USF gets $8M in federal awards to train state's public health workforce

The University of South Florida College of Public Health recently received two federal grants totaling $8-million to help train Florida’s public health workforce — making the college a key player in preparing the state to mount effective public health responses. 

The Centers for Disease Control and Prevention awarded the college $4.75- million over five years to establish a center that will enhance the emergency and disaster preparedness of state and local public health workers.   USF was one of 14 accredited schools of public health nationwide – and the only one in Florida — to be funded for a Preparedness and Emergency Response Learning Center.  Johns Hopkins, Harvard and the University of North Carolina are among the other schools that will be part of the nationwide network.

The Health and Human Resources Administration awarded the college a five-year, $3.25-million grant to support a Public Health Training Center that will assess the learning needs and further develop the knowledge and skills of the state’s current and future public health professionals.  USF was one of 27 accredited schools of public health and other public and non-profit institutions across the country – the only one in Florida – to receive such an award.

“Investing in a well-trained public health workforce is vital to the health and welfare of our communities and state,” said Donna Petersen, ScD, dean of the USF College of Public Health. “These new grants will help insure Florida’s public health system is ready and able to effectively respond to public health threats — whether it’s disasters like hurricanes, chronic conditions such as obesity, or emerging infectious diseases.”


Dr. W. Michael Reid, right, was the lead writer for both federal training grants. Dr. Donna Petersen, dean of the USF College of Public Health, said a well-trained public health workforce is vital to the state’s health and safety.

The funding of the two new federally-funded public health training centers at USF comes at a critical time for Florida, said William Michael Reid, PhD, MBA, associate professor emeritus of environmental and occupational health at the USF College of Public Health, who was the lead writer for both workforce development grants.

Cuts in Florida Department of Health staff and restricted travel budgets have increased the need for accessible, cost-effective training and support.  The need is even more pronounced when factoring in the aging state workforce; agencies like FDOH stand to lose as much as 55 percent of their experienced personnel in the next few years, with few trained employees ready to replace them.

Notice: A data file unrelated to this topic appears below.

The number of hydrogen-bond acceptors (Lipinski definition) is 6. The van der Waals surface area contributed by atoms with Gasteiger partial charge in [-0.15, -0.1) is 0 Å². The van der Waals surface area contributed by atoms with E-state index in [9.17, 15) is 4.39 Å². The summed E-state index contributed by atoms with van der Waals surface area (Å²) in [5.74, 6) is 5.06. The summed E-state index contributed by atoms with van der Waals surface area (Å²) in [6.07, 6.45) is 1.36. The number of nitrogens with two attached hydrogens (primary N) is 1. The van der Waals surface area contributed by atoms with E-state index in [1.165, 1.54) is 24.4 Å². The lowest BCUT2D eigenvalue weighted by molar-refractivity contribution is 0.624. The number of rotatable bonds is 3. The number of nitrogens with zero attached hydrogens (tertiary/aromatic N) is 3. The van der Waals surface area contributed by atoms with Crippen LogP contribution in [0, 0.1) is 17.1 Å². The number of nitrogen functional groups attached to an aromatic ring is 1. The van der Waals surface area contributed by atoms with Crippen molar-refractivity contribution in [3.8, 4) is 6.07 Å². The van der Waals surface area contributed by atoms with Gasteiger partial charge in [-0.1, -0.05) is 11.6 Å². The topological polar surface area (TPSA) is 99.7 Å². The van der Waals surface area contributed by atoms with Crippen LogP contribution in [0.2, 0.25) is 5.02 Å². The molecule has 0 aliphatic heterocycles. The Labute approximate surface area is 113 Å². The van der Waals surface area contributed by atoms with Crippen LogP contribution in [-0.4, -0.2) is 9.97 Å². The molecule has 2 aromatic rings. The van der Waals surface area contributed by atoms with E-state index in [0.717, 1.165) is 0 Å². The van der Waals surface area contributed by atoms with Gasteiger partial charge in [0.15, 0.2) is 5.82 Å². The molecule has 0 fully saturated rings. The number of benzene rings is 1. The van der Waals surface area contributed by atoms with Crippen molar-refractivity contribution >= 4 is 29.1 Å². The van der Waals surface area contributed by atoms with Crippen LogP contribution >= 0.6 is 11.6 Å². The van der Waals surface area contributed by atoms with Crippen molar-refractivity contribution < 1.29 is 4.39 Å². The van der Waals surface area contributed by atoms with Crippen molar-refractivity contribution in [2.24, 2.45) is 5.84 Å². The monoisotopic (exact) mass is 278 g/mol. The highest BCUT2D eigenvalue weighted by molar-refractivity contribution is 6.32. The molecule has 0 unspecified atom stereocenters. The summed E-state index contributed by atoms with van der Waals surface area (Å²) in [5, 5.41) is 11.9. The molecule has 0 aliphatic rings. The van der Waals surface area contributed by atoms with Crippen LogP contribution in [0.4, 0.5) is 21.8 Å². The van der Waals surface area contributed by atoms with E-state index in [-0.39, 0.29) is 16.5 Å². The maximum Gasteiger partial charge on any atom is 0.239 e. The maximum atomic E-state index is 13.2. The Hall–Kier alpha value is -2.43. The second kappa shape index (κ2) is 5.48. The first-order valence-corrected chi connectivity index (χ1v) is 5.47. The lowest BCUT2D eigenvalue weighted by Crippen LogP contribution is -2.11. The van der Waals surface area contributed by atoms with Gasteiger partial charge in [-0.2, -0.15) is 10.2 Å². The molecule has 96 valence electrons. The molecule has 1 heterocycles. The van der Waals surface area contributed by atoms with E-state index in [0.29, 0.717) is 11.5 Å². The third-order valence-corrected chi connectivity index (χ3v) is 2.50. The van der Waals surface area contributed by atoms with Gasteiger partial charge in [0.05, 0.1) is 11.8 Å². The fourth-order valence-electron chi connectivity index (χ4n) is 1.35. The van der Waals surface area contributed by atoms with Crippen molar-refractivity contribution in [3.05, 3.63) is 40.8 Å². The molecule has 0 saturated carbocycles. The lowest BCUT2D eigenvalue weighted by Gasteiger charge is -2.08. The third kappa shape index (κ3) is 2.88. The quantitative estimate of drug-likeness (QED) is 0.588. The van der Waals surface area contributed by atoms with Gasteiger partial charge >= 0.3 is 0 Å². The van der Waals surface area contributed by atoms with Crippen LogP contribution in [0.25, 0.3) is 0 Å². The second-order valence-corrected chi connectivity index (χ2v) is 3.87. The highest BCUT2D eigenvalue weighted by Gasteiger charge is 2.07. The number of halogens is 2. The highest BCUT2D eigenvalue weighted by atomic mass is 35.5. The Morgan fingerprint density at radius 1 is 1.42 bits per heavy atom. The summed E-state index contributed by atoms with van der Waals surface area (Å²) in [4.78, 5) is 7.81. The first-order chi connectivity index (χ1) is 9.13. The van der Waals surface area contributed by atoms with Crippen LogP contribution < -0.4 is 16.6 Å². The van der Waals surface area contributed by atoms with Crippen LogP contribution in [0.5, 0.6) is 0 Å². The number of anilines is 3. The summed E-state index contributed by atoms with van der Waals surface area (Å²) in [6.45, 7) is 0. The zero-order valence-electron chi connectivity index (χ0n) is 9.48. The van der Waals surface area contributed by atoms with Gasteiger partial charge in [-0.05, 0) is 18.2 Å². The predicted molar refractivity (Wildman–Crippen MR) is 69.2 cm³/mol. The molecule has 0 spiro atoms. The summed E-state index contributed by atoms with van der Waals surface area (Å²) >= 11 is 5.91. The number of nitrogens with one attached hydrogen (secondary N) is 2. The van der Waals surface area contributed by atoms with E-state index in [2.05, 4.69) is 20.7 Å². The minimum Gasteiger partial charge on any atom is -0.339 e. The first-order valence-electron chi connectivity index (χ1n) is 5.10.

“Employees of the Florida Department of Health have faced sharply reduced opportunities for training over the past few years,” Reid said. “The record of the USF College of Public Health’s Center for Public Health Preparedness in providing training was one reason that the Surgeon General of Florida enthusiastically supported both these grant applications.”

Preparedness and Emergency Response Learning Center (PERLC)

The PERLC features collaboration among the USF College of Public Health’s Center for Leadership in Public Health Practice, the Sarasota County Health Department, Sarasota County Emergency Services and the Sarasota County Community Organizations Active in Disaster (COAD).  The partnership will develop a Sarasota-based training institute that allows community representatives from other counties to learn about and replicate Sarasota’s innovative community-based system for disaster preparedness, response and recovery.  The Sarasota system — involving faith-based organizations, hospitals, the school district, businesses and other community partners – emphasizes inter-agency collaboration and promotes sharing of resources.

“Sarasota has established a highly successful, nationally-recognized model that other regions of the state could replicate to become more coordinated in how they plan for and respond to disasters,” said Danielle Landis, PhD, MPH, deputy director of USF’s Center for Leadership in Public Health Practice.